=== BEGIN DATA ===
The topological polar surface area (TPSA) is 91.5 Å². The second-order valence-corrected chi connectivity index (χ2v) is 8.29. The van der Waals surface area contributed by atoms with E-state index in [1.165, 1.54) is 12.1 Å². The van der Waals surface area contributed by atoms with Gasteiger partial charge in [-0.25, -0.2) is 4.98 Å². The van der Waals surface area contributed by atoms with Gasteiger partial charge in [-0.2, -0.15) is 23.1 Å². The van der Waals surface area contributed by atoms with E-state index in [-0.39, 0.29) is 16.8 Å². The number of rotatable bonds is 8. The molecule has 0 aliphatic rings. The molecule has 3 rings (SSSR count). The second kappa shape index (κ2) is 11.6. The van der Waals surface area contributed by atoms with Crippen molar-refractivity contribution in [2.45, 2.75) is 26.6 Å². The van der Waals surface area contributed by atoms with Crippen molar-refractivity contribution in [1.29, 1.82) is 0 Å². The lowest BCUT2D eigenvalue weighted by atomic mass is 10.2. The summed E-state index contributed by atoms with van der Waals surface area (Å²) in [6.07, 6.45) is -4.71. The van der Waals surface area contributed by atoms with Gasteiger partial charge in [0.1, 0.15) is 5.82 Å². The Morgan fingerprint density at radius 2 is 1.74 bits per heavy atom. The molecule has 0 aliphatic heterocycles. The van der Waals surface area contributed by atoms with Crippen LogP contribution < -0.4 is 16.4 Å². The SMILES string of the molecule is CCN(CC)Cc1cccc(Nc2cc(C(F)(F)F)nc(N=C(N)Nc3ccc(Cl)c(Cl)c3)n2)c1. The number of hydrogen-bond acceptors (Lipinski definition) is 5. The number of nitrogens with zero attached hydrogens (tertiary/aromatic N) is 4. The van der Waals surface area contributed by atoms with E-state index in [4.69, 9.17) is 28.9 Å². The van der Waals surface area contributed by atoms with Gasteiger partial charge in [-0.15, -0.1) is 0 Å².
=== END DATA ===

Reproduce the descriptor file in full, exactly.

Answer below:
The topological polar surface area (TPSA) is 91.5 Å². The second-order valence-corrected chi connectivity index (χ2v) is 8.29. The van der Waals surface area contributed by atoms with E-state index in [1.165, 1.54) is 12.1 Å². The van der Waals surface area contributed by atoms with Gasteiger partial charge in [-0.25, -0.2) is 4.98 Å². The van der Waals surface area contributed by atoms with Gasteiger partial charge in [-0.2, -0.15) is 23.1 Å². The van der Waals surface area contributed by atoms with E-state index in [-0.39, 0.29) is 16.8 Å². The number of rotatable bonds is 8. The molecule has 0 aliphatic rings. The molecule has 3 rings (SSSR count). The second kappa shape index (κ2) is 11.6. The van der Waals surface area contributed by atoms with Crippen molar-refractivity contribution in [2.45, 2.75) is 26.6 Å². The van der Waals surface area contributed by atoms with Crippen molar-refractivity contribution in [1.29, 1.82) is 0 Å². The lowest BCUT2D eigenvalue weighted by atomic mass is 10.2. The summed E-state index contributed by atoms with van der Waals surface area (Å²) in [6.07, 6.45) is -4.71. The van der Waals surface area contributed by atoms with Gasteiger partial charge in [0.1, 0.15) is 5.82 Å². The Morgan fingerprint density at radius 2 is 1.74 bits per heavy atom. The molecule has 0 aliphatic heterocycles. The van der Waals surface area contributed by atoms with Crippen LogP contribution < -0.4 is 16.4 Å². The SMILES string of the molecule is CCN(CC)Cc1cccc(Nc2cc(C(F)(F)F)nc(N=C(N)Nc3ccc(Cl)c(Cl)c3)n2)c1. The number of hydrogen-bond acceptors (Lipinski definition) is 5. The number of nitrogens with zero attached hydrogens (tertiary/aromatic N) is 4. The van der Waals surface area contributed by atoms with E-state index in [4.69, 9.17) is 28.9 Å². The van der Waals surface area contributed by atoms with Gasteiger partial charge in [-0.15, -0.1) is 0 Å².